Secretary of the Navy, the Honorable Richard V. Spencer addressed Naval Postgraduate School students, faculty and staff during the latest Secretary of the Navy Guest Lecture (SGL), Feb. 1. Spencer shared with the packed King Auditorium audience his vision for the future NPS, and how the Navy, DOD and the nation can capitalize on the Navy’s prestigious graduate university.
Spencer began his discussion with a personal memory from his time on campus as an active duty Marine Corps 1st lieutenant attending an aviation safety course.
“It was probably one of the most exciting times that I had because it was the first time since undergraduate that I was able to do research,” said Spencer, who described his efforts to program algorithms for hovering parameters for the H-46 helicopters he served on.
Spencer spent the bulk of his presentation to the university creating a vision for the future of NPS, and why his service, and the nation, needs to maximize the university’s potential contributions to our national security.
“We all have an interest in ensuring that NPS endures as the preeminent, postgraduate research and education institution and the first choice for the Navy and Marine Corps and our partners,” said Spencer. “But going even further, I want this institution to be the primary education and research enterprise for a partnership with the private sector, government sector and academia coming together at the research level.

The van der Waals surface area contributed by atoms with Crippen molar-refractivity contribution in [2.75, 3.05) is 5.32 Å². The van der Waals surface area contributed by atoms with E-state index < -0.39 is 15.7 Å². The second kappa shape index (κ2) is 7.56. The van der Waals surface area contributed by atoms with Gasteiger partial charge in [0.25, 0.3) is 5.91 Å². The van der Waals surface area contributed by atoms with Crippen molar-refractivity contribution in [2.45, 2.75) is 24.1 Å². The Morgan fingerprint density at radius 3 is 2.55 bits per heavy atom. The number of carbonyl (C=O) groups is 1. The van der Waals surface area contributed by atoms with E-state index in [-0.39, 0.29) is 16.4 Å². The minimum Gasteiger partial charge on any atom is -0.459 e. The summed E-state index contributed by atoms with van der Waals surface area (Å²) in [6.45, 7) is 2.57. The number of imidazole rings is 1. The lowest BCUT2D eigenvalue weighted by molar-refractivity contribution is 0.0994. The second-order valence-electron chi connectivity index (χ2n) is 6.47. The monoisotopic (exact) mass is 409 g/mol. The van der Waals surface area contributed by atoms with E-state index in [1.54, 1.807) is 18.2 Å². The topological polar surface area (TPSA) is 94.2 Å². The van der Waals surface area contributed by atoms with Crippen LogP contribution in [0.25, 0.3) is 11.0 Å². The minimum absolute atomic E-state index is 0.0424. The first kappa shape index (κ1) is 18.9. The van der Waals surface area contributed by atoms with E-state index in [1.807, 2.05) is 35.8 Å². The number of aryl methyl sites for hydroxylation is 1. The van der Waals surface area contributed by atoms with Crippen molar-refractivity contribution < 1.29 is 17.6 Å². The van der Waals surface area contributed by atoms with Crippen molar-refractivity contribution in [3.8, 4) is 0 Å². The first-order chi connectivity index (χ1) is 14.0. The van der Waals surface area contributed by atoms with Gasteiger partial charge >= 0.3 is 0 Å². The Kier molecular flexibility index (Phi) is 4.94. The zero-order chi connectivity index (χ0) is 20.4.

“Why do I want this?” Spencer asked. “I want this specifically as the Secretary of the Navy because I have, as the globe has, many vexing problems facing me.”
Core to the university’s mission, Spencer reinforced the critical importance of defense-relevant research and its role in building capabilities. He stressed the value of attracting the best and brightest students through elevated admissions standards, as well as competing for, attracting and retaining the best faculty possible.
“Competition to attend NPS has grown for years, and that to me is a very good thing,” said Spencer. “As this institution expands its reach, everyone here benefits from the diversity of experience and expertise of the student body. It’s a leverageable learning experience.
“That excellence shines on after NPS, with many NPS alumni becoming leaders in their fields. The Naval Postgraduate School makes a difference because the Naval Postgraduate school is different,” he noted.
Going forward, Spencer stressed the importance of NPS’ academic focus, and the institution’s need for service-wide support for the university’s students, with their development essential to staying competitive, and reaching fleet and national security demands.
“This institution is a primary incubator for the capabilities that we need now,” said Spencer. “It’s all about time and urgency, from the railgun to unmanned systems, power solutions to business and public policy generation, information science to international studies, NPS is at the forefront of improving our capabilities. Having junior officers fresh from tours who have seen what their organizations need, and matching them with the expertise of the professors here, is a force multiplier to develop solutions.”